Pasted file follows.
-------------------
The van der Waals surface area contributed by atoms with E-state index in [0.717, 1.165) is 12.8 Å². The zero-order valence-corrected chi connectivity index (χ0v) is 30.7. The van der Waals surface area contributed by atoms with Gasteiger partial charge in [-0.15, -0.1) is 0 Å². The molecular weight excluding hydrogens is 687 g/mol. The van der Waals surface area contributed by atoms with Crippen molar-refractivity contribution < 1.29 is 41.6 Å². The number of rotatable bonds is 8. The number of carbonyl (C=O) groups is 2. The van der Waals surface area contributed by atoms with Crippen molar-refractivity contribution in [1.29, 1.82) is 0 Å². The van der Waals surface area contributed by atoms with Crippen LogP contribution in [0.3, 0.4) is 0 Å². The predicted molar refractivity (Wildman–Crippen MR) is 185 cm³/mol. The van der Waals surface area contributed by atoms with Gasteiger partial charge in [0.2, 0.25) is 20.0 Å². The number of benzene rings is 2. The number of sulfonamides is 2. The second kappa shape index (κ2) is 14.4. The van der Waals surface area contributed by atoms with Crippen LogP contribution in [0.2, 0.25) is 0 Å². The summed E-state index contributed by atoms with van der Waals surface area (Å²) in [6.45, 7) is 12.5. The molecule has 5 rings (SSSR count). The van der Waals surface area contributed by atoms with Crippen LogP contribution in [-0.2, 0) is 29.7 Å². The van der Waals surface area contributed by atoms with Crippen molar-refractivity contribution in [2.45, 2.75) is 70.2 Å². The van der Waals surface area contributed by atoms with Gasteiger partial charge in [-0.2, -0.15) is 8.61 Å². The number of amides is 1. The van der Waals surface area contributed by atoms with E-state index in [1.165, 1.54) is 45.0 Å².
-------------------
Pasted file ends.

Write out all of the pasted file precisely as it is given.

The van der Waals surface area contributed by atoms with E-state index in [0.717, 1.165) is 12.8 Å². The zero-order valence-corrected chi connectivity index (χ0v) is 30.7. The van der Waals surface area contributed by atoms with Gasteiger partial charge in [-0.15, -0.1) is 0 Å². The molecular weight excluding hydrogens is 687 g/mol. The van der Waals surface area contributed by atoms with Crippen molar-refractivity contribution < 1.29 is 41.6 Å². The number of rotatable bonds is 8. The number of carbonyl (C=O) groups is 2. The van der Waals surface area contributed by atoms with Crippen molar-refractivity contribution in [1.29, 1.82) is 0 Å². The van der Waals surface area contributed by atoms with Crippen LogP contribution in [0.3, 0.4) is 0 Å². The predicted molar refractivity (Wildman–Crippen MR) is 185 cm³/mol. The van der Waals surface area contributed by atoms with Gasteiger partial charge in [0.2, 0.25) is 20.0 Å². The number of benzene rings is 2. The number of sulfonamides is 2. The second kappa shape index (κ2) is 14.4. The van der Waals surface area contributed by atoms with Crippen LogP contribution in [0.2, 0.25) is 0 Å². The summed E-state index contributed by atoms with van der Waals surface area (Å²) in [6.45, 7) is 12.5. The molecule has 5 rings (SSSR count). The van der Waals surface area contributed by atoms with Crippen LogP contribution in [-0.2, 0) is 29.7 Å². The van der Waals surface area contributed by atoms with Crippen molar-refractivity contribution in [2.45, 2.75) is 70.2 Å². The van der Waals surface area contributed by atoms with Gasteiger partial charge in [-0.2, -0.15) is 8.61 Å². The number of amides is 1. The van der Waals surface area contributed by atoms with E-state index in [1.165, 1.54) is 45.0 Å².